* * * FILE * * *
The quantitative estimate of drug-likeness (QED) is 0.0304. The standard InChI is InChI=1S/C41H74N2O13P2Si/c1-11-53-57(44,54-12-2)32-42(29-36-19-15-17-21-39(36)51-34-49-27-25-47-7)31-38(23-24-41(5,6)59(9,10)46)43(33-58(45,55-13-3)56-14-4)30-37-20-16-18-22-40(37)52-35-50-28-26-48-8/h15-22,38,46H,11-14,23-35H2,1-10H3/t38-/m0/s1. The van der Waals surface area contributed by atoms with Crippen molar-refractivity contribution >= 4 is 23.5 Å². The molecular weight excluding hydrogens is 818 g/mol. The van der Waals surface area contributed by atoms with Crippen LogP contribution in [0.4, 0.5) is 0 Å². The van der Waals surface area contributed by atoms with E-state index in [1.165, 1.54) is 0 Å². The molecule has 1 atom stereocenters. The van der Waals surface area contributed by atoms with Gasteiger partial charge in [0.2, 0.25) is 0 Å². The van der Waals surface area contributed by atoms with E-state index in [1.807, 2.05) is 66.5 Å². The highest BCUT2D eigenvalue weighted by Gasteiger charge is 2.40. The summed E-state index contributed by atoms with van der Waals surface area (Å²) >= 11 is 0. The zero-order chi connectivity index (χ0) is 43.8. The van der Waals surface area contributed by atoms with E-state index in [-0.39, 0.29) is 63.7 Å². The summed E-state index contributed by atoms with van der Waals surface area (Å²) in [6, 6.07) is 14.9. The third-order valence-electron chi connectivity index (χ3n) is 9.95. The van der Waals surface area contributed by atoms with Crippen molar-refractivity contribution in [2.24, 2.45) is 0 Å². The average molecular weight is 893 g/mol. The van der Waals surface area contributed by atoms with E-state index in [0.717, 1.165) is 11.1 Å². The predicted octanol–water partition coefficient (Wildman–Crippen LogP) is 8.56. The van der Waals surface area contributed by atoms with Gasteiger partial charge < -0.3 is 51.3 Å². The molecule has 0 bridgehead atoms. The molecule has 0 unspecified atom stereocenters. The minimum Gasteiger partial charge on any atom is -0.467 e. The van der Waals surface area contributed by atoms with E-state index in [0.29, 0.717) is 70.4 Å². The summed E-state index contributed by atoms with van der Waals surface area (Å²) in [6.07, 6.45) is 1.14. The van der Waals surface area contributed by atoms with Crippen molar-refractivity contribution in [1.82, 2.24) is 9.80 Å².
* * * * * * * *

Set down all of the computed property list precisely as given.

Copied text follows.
The quantitative estimate of drug-likeness (QED) is 0.0304. The standard InChI is InChI=1S/C41H74N2O13P2Si/c1-11-53-57(44,54-12-2)32-42(29-36-19-15-17-21-39(36)51-34-49-27-25-47-7)31-38(23-24-41(5,6)59(9,10)46)43(33-58(45,55-13-3)56-14-4)30-37-20-16-18-22-40(37)52-35-50-28-26-48-8/h15-22,38,46H,11-14,23-35H2,1-10H3/t38-/m0/s1. The van der Waals surface area contributed by atoms with Crippen molar-refractivity contribution >= 4 is 23.5 Å². The molecular weight excluding hydrogens is 818 g/mol. The van der Waals surface area contributed by atoms with Crippen LogP contribution in [0.4, 0.5) is 0 Å². The van der Waals surface area contributed by atoms with E-state index in [1.165, 1.54) is 0 Å². The molecule has 1 atom stereocenters. The van der Waals surface area contributed by atoms with Gasteiger partial charge in [0.2, 0.25) is 0 Å². The van der Waals surface area contributed by atoms with E-state index in [1.807, 2.05) is 66.5 Å². The highest BCUT2D eigenvalue weighted by Gasteiger charge is 2.40. The summed E-state index contributed by atoms with van der Waals surface area (Å²) >= 11 is 0. The zero-order chi connectivity index (χ0) is 43.8. The van der Waals surface area contributed by atoms with E-state index in [-0.39, 0.29) is 63.7 Å². The summed E-state index contributed by atoms with van der Waals surface area (Å²) in [6, 6.07) is 14.9. The third-order valence-electron chi connectivity index (χ3n) is 9.95. The van der Waals surface area contributed by atoms with Crippen molar-refractivity contribution in [2.24, 2.45) is 0 Å². The average molecular weight is 893 g/mol. The van der Waals surface area contributed by atoms with E-state index in [0.717, 1.165) is 11.1 Å². The predicted octanol–water partition coefficient (Wildman–Crippen LogP) is 8.56. The van der Waals surface area contributed by atoms with Gasteiger partial charge < -0.3 is 51.3 Å². The molecule has 0 bridgehead atoms. The molecule has 0 unspecified atom stereocenters. The minimum Gasteiger partial charge on any atom is -0.467 e. The van der Waals surface area contributed by atoms with E-state index in [0.29, 0.717) is 70.4 Å². The summed E-state index contributed by atoms with van der Waals surface area (Å²) in [6.07, 6.45) is 1.14. The van der Waals surface area contributed by atoms with Crippen molar-refractivity contribution in [1.82, 2.24) is 9.80 Å².